These are the shoes of mothers, fathers, sons, daughters, brothers, sisters, uncles, aunts, wives and husbands, searching for their loved ones who have disappeared in Mexico. These shoes have walked the country wearing down their soles. They have been to ministries and to mass graves, on marches and to meetings, demanding to know: where are they?
Since the war on drugs began in Mexico at the end of 2006, over 30,500 people have been recorded as disappeared, however this is seen by relatives organizations as a conservative reflection of the true picture, as people are fearful of reporting. Disappearance is also not only a recent issue, but has been a tactic used with continuity for decades, as the shoes testify.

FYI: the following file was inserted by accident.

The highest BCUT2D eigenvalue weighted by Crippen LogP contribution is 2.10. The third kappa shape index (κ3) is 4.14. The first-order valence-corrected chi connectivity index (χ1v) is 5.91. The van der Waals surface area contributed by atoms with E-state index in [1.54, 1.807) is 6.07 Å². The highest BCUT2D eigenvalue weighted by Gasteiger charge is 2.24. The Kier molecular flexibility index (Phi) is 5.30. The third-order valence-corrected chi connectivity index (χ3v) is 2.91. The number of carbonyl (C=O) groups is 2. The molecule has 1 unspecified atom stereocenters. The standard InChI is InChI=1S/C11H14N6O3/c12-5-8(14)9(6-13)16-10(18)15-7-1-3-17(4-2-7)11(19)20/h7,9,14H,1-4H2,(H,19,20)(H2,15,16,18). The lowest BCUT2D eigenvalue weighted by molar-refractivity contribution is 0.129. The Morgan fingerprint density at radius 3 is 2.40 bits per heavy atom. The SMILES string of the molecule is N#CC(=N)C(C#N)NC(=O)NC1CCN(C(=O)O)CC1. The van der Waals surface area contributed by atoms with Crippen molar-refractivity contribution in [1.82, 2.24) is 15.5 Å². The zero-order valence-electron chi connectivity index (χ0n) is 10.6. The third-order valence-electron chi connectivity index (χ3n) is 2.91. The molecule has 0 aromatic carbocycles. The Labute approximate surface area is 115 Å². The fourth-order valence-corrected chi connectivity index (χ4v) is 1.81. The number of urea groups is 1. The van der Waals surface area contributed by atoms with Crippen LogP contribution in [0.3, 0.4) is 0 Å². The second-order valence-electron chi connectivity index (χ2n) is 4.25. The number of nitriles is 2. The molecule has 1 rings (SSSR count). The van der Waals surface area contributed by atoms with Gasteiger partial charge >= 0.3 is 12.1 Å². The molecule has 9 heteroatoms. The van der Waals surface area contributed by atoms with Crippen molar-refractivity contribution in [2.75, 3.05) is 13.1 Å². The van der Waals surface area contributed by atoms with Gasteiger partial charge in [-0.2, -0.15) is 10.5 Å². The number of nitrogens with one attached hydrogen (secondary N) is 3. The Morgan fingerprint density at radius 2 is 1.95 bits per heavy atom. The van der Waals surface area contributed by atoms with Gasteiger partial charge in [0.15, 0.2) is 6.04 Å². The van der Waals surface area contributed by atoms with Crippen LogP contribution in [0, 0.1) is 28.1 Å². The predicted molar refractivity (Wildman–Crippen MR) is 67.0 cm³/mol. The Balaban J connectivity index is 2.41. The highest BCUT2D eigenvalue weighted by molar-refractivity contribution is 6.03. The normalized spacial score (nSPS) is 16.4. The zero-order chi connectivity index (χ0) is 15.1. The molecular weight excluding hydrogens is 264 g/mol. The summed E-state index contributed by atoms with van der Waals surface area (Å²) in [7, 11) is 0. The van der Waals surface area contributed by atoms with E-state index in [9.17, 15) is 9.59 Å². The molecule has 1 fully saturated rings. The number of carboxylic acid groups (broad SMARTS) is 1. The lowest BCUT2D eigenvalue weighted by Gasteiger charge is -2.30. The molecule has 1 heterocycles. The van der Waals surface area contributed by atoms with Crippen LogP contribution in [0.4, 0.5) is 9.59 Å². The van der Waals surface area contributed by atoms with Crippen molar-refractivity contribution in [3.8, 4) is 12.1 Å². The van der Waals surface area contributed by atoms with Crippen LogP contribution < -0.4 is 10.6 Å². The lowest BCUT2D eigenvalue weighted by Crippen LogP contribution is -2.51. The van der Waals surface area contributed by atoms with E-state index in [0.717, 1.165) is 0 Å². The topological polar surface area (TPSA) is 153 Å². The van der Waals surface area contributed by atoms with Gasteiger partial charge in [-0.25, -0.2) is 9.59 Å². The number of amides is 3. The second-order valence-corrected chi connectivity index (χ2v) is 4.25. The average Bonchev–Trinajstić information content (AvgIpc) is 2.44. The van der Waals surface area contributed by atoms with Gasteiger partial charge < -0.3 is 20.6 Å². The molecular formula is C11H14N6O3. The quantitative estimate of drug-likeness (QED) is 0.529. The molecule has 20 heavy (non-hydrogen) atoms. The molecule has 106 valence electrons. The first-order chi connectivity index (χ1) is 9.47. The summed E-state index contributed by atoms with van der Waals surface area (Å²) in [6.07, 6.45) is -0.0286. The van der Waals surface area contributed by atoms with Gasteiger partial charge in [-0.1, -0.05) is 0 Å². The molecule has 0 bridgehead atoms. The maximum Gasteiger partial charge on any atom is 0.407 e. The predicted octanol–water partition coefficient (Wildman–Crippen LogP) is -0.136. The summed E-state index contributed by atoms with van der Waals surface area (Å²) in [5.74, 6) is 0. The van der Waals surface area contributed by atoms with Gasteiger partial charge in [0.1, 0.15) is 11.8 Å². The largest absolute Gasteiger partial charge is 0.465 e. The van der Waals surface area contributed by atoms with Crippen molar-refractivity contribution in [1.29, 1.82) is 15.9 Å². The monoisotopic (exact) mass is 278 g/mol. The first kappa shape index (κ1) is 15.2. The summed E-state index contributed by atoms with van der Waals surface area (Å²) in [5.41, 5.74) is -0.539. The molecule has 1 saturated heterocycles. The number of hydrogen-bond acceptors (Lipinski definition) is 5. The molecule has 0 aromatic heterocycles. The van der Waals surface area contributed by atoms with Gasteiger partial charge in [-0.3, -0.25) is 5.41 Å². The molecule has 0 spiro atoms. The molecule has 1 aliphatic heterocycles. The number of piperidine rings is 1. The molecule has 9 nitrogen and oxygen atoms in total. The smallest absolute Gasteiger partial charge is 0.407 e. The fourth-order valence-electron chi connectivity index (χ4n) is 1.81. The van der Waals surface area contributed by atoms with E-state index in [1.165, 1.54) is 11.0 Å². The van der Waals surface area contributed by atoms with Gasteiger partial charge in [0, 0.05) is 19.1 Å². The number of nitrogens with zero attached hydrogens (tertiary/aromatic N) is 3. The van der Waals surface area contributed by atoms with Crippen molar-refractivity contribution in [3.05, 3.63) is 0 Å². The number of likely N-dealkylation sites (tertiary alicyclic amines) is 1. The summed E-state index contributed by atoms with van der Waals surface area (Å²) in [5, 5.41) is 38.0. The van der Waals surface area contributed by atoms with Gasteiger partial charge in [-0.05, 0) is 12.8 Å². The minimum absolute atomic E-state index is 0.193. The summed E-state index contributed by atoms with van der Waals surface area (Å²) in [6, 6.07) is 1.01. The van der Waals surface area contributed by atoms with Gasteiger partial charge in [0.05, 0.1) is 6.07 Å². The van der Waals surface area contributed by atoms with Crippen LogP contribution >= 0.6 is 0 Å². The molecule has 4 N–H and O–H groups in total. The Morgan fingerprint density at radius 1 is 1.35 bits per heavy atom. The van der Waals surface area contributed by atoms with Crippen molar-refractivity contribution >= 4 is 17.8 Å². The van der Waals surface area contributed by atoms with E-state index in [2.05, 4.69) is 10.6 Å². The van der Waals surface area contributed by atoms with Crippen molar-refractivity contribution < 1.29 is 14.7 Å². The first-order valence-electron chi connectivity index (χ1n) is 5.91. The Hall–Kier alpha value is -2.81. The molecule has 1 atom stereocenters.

Footprints of Memory has developed into a collective project, with a group of people engraving and printing in Mexico City; relatives donating shoes from all across Mexico and beyond: Colombia, Argentina, Guatemala, Honduras, El Salvador; and with translations into English, French, German, Italian, and Japanese. These are just some of the shoes already engraved and printed, and the project is growing. It will continue to denounce disappearance in Mexico, to tell the stories of those who are searching.